Friday, July 18, 2008

Casting and Comments - Part II

Posted by Bruce Miller
In a previous blog, I jumped recklessly into the ongoing debate regarding whether Barksdale and I (and by extension all Richmond theatres and directors) are open to casting newcomers. As I have stated, I believe that all of us are not only open to new talent, we’re downright eager to introduce new faces to our audiences.

Still, the perception persists that directors prefer to cast a disproportionate number of those whom we already know and love.

To test my belief against that perception, I decided to go back and review my casting record for the dozen shows I’ve directed at Barksdale since becoming artistic director in 2001. Here are the results.

I use the words “pals,” “friends” and “colleagues” interchangeably. If I say someone was “new to me” or “never worked with me,” I mean I hadn’t cast or directed them before, not necessarily that I’d never made their acquaintance, heard of them, or seen their work, although that is often true. In like fashion, the term “newcomer" means new to Barksdale.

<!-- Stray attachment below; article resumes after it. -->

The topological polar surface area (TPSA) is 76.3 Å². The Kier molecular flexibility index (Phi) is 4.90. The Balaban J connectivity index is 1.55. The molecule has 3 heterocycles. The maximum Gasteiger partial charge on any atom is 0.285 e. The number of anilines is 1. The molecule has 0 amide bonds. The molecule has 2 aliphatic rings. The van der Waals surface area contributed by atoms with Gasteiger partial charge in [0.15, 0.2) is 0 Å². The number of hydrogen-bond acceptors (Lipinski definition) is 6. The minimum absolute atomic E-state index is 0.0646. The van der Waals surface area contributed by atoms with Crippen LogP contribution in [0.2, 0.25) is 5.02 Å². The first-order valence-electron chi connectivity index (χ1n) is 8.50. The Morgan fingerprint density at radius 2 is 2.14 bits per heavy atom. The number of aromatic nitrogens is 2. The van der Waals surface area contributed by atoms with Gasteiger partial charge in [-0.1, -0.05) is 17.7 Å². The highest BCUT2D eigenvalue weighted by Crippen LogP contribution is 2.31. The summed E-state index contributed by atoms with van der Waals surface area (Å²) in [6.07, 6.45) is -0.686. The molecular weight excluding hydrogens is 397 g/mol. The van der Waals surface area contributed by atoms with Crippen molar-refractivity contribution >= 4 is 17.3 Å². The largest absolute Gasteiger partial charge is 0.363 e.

I suspect I’ve made a mistake or five. A fair amount of this was done from memory. As you notice that I’ve left someone out, screwed up the math, misspelled a name, or mislabeled a “newcomer” or a “veteran,” please let me know and I’ll fix it.

I’ll leave it to you to determine what, if anything, this casting history suggests.

The Little Dog Laughed – Cast of four. I brought veteran Susan Sanford back from LA, and I cast Laine Satterfield, who had been in one Barksdale show previously but was new to me. I also cast two newcomers, John DeBoer and Matt Hackman.